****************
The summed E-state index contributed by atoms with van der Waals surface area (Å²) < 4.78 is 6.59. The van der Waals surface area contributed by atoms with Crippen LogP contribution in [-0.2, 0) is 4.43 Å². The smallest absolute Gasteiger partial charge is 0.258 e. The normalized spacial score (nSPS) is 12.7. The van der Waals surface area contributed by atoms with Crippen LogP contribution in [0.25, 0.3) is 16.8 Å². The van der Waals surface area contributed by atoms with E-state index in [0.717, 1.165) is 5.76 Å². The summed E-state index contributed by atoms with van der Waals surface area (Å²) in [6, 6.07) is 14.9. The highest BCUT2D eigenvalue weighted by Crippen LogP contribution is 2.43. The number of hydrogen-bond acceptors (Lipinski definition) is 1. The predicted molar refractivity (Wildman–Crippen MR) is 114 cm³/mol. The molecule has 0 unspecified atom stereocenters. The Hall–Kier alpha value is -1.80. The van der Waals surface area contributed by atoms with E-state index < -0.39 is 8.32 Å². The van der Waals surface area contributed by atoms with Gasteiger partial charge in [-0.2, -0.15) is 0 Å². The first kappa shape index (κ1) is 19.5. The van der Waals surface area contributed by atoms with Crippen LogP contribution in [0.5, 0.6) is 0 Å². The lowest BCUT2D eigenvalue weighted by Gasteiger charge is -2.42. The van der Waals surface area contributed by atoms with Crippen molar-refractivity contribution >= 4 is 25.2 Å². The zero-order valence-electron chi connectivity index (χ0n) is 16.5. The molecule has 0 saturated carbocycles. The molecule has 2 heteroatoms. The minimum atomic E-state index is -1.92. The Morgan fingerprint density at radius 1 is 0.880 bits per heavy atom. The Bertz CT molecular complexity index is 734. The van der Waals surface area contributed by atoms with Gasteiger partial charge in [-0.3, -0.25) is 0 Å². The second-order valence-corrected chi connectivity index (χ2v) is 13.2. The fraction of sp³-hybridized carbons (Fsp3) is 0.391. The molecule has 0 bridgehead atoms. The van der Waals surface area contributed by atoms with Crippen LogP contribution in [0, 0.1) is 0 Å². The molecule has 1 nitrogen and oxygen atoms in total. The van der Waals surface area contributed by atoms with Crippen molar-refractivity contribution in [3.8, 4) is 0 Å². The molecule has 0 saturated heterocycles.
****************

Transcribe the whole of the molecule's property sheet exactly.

The summed E-state index contributed by atoms with van der Waals surface area (Å²) < 4.78 is 6.59. The van der Waals surface area contributed by atoms with Crippen LogP contribution in [-0.2, 0) is 4.43 Å². The smallest absolute Gasteiger partial charge is 0.258 e. The normalized spacial score (nSPS) is 12.7. The van der Waals surface area contributed by atoms with Crippen LogP contribution in [0.25, 0.3) is 16.8 Å². The van der Waals surface area contributed by atoms with E-state index in [0.717, 1.165) is 5.76 Å². The summed E-state index contributed by atoms with van der Waals surface area (Å²) in [6, 6.07) is 14.9. The highest BCUT2D eigenvalue weighted by Crippen LogP contribution is 2.43. The number of hydrogen-bond acceptors (Lipinski definition) is 1. The predicted molar refractivity (Wildman–Crippen MR) is 114 cm³/mol. The molecule has 0 unspecified atom stereocenters. The Hall–Kier alpha value is -1.80. The van der Waals surface area contributed by atoms with E-state index < -0.39 is 8.32 Å². The van der Waals surface area contributed by atoms with Gasteiger partial charge in [-0.2, -0.15) is 0 Å². The first kappa shape index (κ1) is 19.5. The van der Waals surface area contributed by atoms with Crippen LogP contribution in [0.5, 0.6) is 0 Å². The lowest BCUT2D eigenvalue weighted by Gasteiger charge is -2.42. The van der Waals surface area contributed by atoms with Crippen molar-refractivity contribution >= 4 is 25.2 Å². The zero-order valence-electron chi connectivity index (χ0n) is 16.5. The molecule has 0 saturated carbocycles. The molecule has 2 heteroatoms. The minimum atomic E-state index is -1.92. The Morgan fingerprint density at radius 1 is 0.880 bits per heavy atom. The Bertz CT molecular complexity index is 734. The van der Waals surface area contributed by atoms with Gasteiger partial charge in [-0.3, -0.25) is 0 Å². The second-order valence-corrected chi connectivity index (χ2v) is 13.2. The fraction of sp³-hybridized carbons (Fsp3) is 0.391. The molecule has 0 bridgehead atoms. The van der Waals surface area contributed by atoms with Crippen LogP contribution in [0, 0.1) is 0 Å². The molecule has 1 nitrogen and oxygen atoms in total. The van der Waals surface area contributed by atoms with Crippen molar-refractivity contribution in [3.8, 4) is 0 Å². The molecule has 0 saturated heterocycles.